LUSK: Each person in the U.S., in about 1976, ate about 94 pounds of beef per person, per year.
CHARLES: Today, that number is down by about a third. Instead, each American, on average, is eating twice as much chicken. Health warnings about the dangers of eating too much red meat played a part in this, but chicken was taking over even before the government started issuing those warnings. A big reason is economics again.
Over the past 60 years, chicken got a lot cheaper. Frank Perdue in Maryland and Don Tyson in Arkansas turned raising these birds into an industry. And those industrial operations brought down the price. So that's one explanation for America's meat-loving ways. It's all about income and prices. And that's fine as far as it goes, says historian Roger Horowitz of the Hagley Museum and Library in Greenville, Delaware. But he says you should dig a little deeper and ask why meat is so central to American life and why this country has led the world in making meat cheap. Go back a couple of centuries, he says. Meat was one reason why immigrants found America so amazing.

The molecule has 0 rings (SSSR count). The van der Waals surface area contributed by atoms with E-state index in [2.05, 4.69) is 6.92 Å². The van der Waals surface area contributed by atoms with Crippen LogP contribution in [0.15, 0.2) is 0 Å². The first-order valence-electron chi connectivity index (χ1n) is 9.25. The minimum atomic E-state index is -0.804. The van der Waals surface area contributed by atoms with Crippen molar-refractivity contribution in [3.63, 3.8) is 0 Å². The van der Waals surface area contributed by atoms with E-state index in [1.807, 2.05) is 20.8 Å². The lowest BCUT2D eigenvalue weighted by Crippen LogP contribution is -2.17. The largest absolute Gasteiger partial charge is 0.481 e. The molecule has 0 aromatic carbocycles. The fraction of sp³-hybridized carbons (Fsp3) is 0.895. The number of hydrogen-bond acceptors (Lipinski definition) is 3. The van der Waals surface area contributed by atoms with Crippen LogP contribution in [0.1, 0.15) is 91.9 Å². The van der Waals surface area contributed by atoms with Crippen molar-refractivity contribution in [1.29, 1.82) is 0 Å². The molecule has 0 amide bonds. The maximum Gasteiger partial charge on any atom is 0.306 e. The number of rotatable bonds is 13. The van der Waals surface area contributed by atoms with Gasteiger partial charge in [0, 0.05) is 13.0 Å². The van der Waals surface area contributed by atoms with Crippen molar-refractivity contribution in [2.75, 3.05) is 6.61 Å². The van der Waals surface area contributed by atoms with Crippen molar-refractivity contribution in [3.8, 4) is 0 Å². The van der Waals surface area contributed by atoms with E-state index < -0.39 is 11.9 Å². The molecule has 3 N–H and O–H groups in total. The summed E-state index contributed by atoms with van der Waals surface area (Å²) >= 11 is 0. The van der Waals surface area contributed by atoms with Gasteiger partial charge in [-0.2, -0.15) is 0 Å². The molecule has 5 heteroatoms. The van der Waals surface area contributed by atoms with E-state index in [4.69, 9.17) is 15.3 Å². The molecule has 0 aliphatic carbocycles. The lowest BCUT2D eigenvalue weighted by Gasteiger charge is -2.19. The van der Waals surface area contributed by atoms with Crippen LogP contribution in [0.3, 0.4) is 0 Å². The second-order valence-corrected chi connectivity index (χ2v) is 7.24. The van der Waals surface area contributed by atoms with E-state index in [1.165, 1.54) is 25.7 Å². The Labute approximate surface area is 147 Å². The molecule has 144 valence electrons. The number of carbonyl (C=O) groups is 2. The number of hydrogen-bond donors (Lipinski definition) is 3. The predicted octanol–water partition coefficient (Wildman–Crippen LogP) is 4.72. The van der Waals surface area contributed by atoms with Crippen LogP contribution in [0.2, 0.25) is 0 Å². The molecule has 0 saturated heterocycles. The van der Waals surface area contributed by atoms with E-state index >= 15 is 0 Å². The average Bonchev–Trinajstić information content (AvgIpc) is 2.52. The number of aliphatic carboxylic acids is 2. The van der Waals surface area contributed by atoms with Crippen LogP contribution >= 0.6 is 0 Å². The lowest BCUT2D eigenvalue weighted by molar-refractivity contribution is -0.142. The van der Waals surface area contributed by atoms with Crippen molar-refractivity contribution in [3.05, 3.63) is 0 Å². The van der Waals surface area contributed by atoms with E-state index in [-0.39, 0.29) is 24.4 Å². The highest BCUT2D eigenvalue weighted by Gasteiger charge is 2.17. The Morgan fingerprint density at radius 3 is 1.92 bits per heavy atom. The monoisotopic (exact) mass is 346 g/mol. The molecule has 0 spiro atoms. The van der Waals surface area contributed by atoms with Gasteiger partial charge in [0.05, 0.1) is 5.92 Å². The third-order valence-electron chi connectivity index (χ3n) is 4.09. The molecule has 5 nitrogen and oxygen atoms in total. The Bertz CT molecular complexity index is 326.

ROGER HOROWITZ: When the Irish come in the 1840s - and we know this - they write letters back saying, I eat meat every day. And they get letters back saying, you must be kidding. It can't be true.
CHARLES: Back in Europe, Horowitz says, the meat trade was often organized in a way that funneled the meat straight to the wealthy or the landed aristocracy. In the new world, though, meat was much easier to find. Grazing lands were close to cities, sometimes right inside cities. Farmers quickly realized that raising animals was a good business, and cities set up markets for them.
HOROWITZ: And the result, really, is a flourishing of the livestock industry very early in American history.
CHARLES: So then when new technology came along, like railroads and refrigeration, American entrepreneurs could jump right in and use it to turn beef into a centralized, national industry.